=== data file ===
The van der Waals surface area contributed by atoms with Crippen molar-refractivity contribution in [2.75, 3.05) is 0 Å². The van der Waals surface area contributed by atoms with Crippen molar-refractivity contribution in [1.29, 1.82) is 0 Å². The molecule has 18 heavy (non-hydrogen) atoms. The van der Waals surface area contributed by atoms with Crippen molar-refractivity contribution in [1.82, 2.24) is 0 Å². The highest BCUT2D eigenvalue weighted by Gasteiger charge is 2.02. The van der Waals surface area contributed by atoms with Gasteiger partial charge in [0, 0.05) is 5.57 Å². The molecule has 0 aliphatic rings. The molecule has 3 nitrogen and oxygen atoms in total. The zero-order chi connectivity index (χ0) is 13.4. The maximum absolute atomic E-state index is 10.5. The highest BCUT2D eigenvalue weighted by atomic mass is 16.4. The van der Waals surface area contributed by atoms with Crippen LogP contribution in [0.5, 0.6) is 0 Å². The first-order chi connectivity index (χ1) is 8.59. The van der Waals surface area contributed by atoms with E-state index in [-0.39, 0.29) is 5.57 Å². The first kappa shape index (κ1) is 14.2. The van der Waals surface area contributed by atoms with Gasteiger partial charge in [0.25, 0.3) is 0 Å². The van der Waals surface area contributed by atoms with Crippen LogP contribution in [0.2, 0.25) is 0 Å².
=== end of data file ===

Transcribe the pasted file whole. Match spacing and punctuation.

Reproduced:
The van der Waals surface area contributed by atoms with Crippen molar-refractivity contribution in [2.75, 3.05) is 0 Å². The van der Waals surface area contributed by atoms with Crippen molar-refractivity contribution in [1.29, 1.82) is 0 Å². The molecule has 18 heavy (non-hydrogen) atoms. The van der Waals surface area contributed by atoms with Crippen molar-refractivity contribution in [1.82, 2.24) is 0 Å². The highest BCUT2D eigenvalue weighted by Gasteiger charge is 2.02. The van der Waals surface area contributed by atoms with Gasteiger partial charge in [0, 0.05) is 5.57 Å². The molecule has 0 aliphatic rings. The molecule has 3 nitrogen and oxygen atoms in total. The zero-order chi connectivity index (χ0) is 13.4. The maximum absolute atomic E-state index is 10.5. The highest BCUT2D eigenvalue weighted by atomic mass is 16.4. The van der Waals surface area contributed by atoms with Crippen LogP contribution in [0.5, 0.6) is 0 Å². The first-order chi connectivity index (χ1) is 8.59. The van der Waals surface area contributed by atoms with E-state index in [-0.39, 0.29) is 5.57 Å². The first kappa shape index (κ1) is 14.2. The van der Waals surface area contributed by atoms with Gasteiger partial charge in [0.25, 0.3) is 0 Å². The van der Waals surface area contributed by atoms with Crippen LogP contribution in [0.2, 0.25) is 0 Å².